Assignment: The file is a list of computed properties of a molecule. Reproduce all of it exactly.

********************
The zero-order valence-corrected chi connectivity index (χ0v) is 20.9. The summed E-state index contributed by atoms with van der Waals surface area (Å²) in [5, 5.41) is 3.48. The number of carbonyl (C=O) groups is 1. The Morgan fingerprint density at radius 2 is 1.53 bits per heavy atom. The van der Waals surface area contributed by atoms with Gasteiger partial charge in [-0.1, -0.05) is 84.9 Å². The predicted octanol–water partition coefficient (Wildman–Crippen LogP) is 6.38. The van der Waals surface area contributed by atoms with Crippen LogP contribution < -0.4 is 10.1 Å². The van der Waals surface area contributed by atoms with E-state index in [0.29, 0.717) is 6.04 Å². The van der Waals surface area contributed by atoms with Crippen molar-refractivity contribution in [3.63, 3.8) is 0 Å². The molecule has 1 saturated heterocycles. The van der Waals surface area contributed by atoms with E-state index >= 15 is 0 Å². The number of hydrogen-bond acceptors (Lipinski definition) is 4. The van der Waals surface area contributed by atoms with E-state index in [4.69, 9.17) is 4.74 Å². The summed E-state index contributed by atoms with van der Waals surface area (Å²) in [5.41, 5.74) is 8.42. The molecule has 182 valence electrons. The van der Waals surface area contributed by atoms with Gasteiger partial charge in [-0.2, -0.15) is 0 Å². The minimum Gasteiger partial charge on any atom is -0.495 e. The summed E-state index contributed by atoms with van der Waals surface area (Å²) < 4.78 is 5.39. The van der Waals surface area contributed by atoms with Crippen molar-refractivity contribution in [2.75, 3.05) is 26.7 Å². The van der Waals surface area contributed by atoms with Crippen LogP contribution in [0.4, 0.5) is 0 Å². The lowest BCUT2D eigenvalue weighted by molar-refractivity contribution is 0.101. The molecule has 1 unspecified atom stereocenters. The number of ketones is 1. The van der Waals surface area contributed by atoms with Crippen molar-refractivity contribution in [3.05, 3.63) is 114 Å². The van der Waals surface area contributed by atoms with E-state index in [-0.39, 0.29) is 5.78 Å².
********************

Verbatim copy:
The zero-order valence-corrected chi connectivity index (χ0v) is 20.9. The summed E-state index contributed by atoms with van der Waals surface area (Å²) in [5, 5.41) is 3.48. The number of carbonyl (C=O) groups is 1. The Morgan fingerprint density at radius 2 is 1.53 bits per heavy atom. The van der Waals surface area contributed by atoms with Gasteiger partial charge in [-0.1, -0.05) is 84.9 Å². The predicted octanol–water partition coefficient (Wildman–Crippen LogP) is 6.38. The van der Waals surface area contributed by atoms with Crippen LogP contribution < -0.4 is 10.1 Å². The van der Waals surface area contributed by atoms with E-state index in [0.29, 0.717) is 6.04 Å². The van der Waals surface area contributed by atoms with Crippen molar-refractivity contribution in [3.63, 3.8) is 0 Å². The molecule has 1 saturated heterocycles. The van der Waals surface area contributed by atoms with E-state index >= 15 is 0 Å². The number of hydrogen-bond acceptors (Lipinski definition) is 4. The van der Waals surface area contributed by atoms with E-state index in [4.69, 9.17) is 4.74 Å². The summed E-state index contributed by atoms with van der Waals surface area (Å²) in [5.41, 5.74) is 8.42. The molecule has 182 valence electrons. The van der Waals surface area contributed by atoms with Gasteiger partial charge in [-0.2, -0.15) is 0 Å². The minimum Gasteiger partial charge on any atom is -0.495 e. The summed E-state index contributed by atoms with van der Waals surface area (Å²) < 4.78 is 5.39. The van der Waals surface area contributed by atoms with Crippen molar-refractivity contribution in [2.75, 3.05) is 26.7 Å². The van der Waals surface area contributed by atoms with Crippen LogP contribution in [0.4, 0.5) is 0 Å². The lowest BCUT2D eigenvalue weighted by molar-refractivity contribution is 0.101. The molecule has 1 unspecified atom stereocenters. The number of ketones is 1. The van der Waals surface area contributed by atoms with Crippen molar-refractivity contribution in [3.05, 3.63) is 114 Å². The van der Waals surface area contributed by atoms with E-state index in [-0.39, 0.29) is 5.78 Å².